Pay up, or leave the raisins alone, Court tells USDA

By Agri-Pulse staff

© Copyright Agri-Pulse Communications, Inc.



WASHINGTON, June 22, 2015 - The U.S. Supreme Court dealt a blow to the Agriculture Department's marketing order system by ruling that the agency must compensate farmers who are forced to turn over their crops in order to avoid oversupplies.

At issue is the marketing order for raisins that props up prices by requiring producers to put excess supplies into a “reserve pool” rather than selling them.

In an 8-1 decision Monday, the court agreed with California raisin producers Marvin and Laura Horne that the reserve requirement amounted to a government taking of their property.

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“The Fifth Amendment applies to personal property as well as real property. The Government has a categorical duty to pay just compensation when it takes your car, just as when it takes your home,” Chief Justice John Roberts wrote in the majority opinion.

It was the second victory for the Hornes at the high court in two years. In 2013, the justices decided unanimously that federal courts had to hear the Hornes' claim that the reserve requirement amounted to an unconstitutional “taking” of private property.

The Ninth U.S. Circuit of Appeals, which had originally ruled that the courts lacked jurisdiction to hear the takings claim, in 2014 denied Horne's claim that the reserve requirement was unconstitutional.

The justices rejected the appeals court's reasoning that farmers weren't entitled to compensation because they received the benefit of “an orderly raisin market” in exchange for the reserve requirement, and that they could easily avoid the system by planting other crops.

USDA's Agricultural Marketing Service oversees marketing orders for an array of fruits, vegetables and nuts, but many of them do not have the supply controls the raisin order has and are instead limited to standardizing quality and packaging. A 1937 law that authorized the marketing orders made it legal for the programs to control supplies through the reserve requirement.

“It made a lot of sense at the time but legally it was clearly a taking of property, and the court found that property is more than land,” said Gary Baise, an attorney with OFW law who was not involved in the raisin case.

The Hornes, who have been hit with fines of nearly $700,000 for refusing to comply with the reserve requirement, have been ordered to put as much as 47 percent of their crop into the reserve pool in one year, Roberts noted.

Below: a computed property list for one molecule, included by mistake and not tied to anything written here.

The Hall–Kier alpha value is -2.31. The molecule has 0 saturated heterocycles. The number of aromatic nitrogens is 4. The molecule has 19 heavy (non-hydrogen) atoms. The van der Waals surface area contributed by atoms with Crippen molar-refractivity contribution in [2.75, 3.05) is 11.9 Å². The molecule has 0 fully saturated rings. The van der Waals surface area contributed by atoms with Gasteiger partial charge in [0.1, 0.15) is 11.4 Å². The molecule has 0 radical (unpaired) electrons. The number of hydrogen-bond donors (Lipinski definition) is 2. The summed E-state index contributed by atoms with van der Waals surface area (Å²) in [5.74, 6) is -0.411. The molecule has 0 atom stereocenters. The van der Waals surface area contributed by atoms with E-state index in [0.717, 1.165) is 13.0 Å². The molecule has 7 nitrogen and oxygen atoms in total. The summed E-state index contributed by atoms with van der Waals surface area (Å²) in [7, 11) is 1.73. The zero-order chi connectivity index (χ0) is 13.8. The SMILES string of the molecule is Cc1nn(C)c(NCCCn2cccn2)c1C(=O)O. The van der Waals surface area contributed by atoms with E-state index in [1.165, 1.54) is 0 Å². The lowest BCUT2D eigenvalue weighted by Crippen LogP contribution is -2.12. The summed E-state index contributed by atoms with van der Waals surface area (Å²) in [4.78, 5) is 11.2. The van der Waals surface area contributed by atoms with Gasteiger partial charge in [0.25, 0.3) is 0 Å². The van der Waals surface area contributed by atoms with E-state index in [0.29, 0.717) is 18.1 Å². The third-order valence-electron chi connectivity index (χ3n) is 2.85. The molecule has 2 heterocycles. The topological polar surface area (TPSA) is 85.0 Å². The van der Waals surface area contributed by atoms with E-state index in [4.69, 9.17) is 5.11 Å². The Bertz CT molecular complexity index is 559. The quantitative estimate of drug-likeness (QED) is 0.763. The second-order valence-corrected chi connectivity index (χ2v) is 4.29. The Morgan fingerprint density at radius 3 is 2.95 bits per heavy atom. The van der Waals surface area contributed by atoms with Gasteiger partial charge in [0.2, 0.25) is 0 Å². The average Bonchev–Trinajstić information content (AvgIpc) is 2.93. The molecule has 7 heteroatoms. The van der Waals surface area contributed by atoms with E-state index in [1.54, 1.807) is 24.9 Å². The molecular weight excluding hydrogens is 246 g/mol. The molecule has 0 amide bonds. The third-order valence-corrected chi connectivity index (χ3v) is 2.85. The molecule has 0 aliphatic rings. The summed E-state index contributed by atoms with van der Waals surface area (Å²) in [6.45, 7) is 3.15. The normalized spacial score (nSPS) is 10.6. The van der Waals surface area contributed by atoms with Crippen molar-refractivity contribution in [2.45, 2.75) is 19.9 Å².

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The “ability to sell produce in interstate commerce, although certainly subject to reasonable government regulation, is not a ‘benefit' that the Government may withhold unless growers waive constitutional protections,” he said.

 

USDA did not immediately respond to requests for comment on the ruling.

As a result of the ruling, raisin growers will be left without a way to prevent supplies from driving down prices, Baise said. “Raisins may go down substantially, but that is letting the marketplace rule rather than the government,” he said.

Sonia Sotomayor was the lone justice who dissented. She disagreed that the reserve requirement was a clear taking of the Horne's property since farmers typically receive some money from the distribution of the reserve raisins.

"Granted, this equitable distribution may represent less income than what some or all of the reserve raisins could fetch if sold in an unregulated market. … But whether and when that occurs turns on market forces for which the Government cannot be blamed and to which all commodities - indeed, all property -

are subject,” she wrote.

Three justices, Stephen Breyer, Ruth Bader Ginsburg and Elena Kagan, believed that the lower courts should have been allowed to consider whether any compensation would have been due if the Hornes had complied with the reserve requirement.


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